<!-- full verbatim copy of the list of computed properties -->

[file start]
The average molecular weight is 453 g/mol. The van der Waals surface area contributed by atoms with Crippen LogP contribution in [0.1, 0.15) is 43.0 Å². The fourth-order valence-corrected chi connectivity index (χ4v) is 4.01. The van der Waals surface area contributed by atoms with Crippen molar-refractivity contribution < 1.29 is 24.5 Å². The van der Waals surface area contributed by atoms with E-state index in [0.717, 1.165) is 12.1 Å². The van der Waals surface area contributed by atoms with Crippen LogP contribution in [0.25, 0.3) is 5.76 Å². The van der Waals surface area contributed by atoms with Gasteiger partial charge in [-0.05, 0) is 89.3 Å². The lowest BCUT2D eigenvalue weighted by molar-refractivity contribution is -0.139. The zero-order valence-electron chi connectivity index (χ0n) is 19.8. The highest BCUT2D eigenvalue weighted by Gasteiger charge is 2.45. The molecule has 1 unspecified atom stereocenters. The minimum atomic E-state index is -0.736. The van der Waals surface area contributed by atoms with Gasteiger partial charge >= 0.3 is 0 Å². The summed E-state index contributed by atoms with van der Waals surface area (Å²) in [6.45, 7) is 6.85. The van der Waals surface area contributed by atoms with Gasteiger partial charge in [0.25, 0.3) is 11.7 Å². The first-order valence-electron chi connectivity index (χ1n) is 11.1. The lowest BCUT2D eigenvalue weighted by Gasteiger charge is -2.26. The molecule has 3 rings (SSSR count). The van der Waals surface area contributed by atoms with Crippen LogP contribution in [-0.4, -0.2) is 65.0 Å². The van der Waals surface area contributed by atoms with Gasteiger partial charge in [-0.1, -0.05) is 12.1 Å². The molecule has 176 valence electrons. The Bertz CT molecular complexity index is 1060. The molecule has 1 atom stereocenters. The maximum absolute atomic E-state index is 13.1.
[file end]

The average molecular weight is 453 g/mol. The van der Waals surface area contributed by atoms with Crippen LogP contribution in [0.1, 0.15) is 43.0 Å². The fourth-order valence-corrected chi connectivity index (χ4v) is 4.01. The van der Waals surface area contributed by atoms with Crippen molar-refractivity contribution < 1.29 is 24.5 Å². The van der Waals surface area contributed by atoms with E-state index in [0.717, 1.165) is 12.1 Å². The van der Waals surface area contributed by atoms with Crippen LogP contribution in [0.25, 0.3) is 5.76 Å². The van der Waals surface area contributed by atoms with Gasteiger partial charge in [-0.05, 0) is 89.3 Å². The lowest BCUT2D eigenvalue weighted by molar-refractivity contribution is -0.139. The zero-order valence-electron chi connectivity index (χ0n) is 19.8. The highest BCUT2D eigenvalue weighted by Gasteiger charge is 2.45. The molecule has 1 unspecified atom stereocenters. The minimum atomic E-state index is -0.736. The van der Waals surface area contributed by atoms with Gasteiger partial charge >= 0.3 is 0 Å². The summed E-state index contributed by atoms with van der Waals surface area (Å²) in [6.45, 7) is 6.85. The van der Waals surface area contributed by atoms with Gasteiger partial charge in [0.25, 0.3) is 11.7 Å². The first-order valence-electron chi connectivity index (χ1n) is 11.1. The lowest BCUT2D eigenvalue weighted by Gasteiger charge is -2.26. The molecule has 3 rings (SSSR count). The van der Waals surface area contributed by atoms with Crippen LogP contribution in [-0.4, -0.2) is 65.0 Å². The van der Waals surface area contributed by atoms with Gasteiger partial charge in [-0.1, -0.05) is 12.1 Å². The molecule has 176 valence electrons. The Bertz CT molecular complexity index is 1060. The molecule has 1 atom stereocenters. The maximum absolute atomic E-state index is 13.1.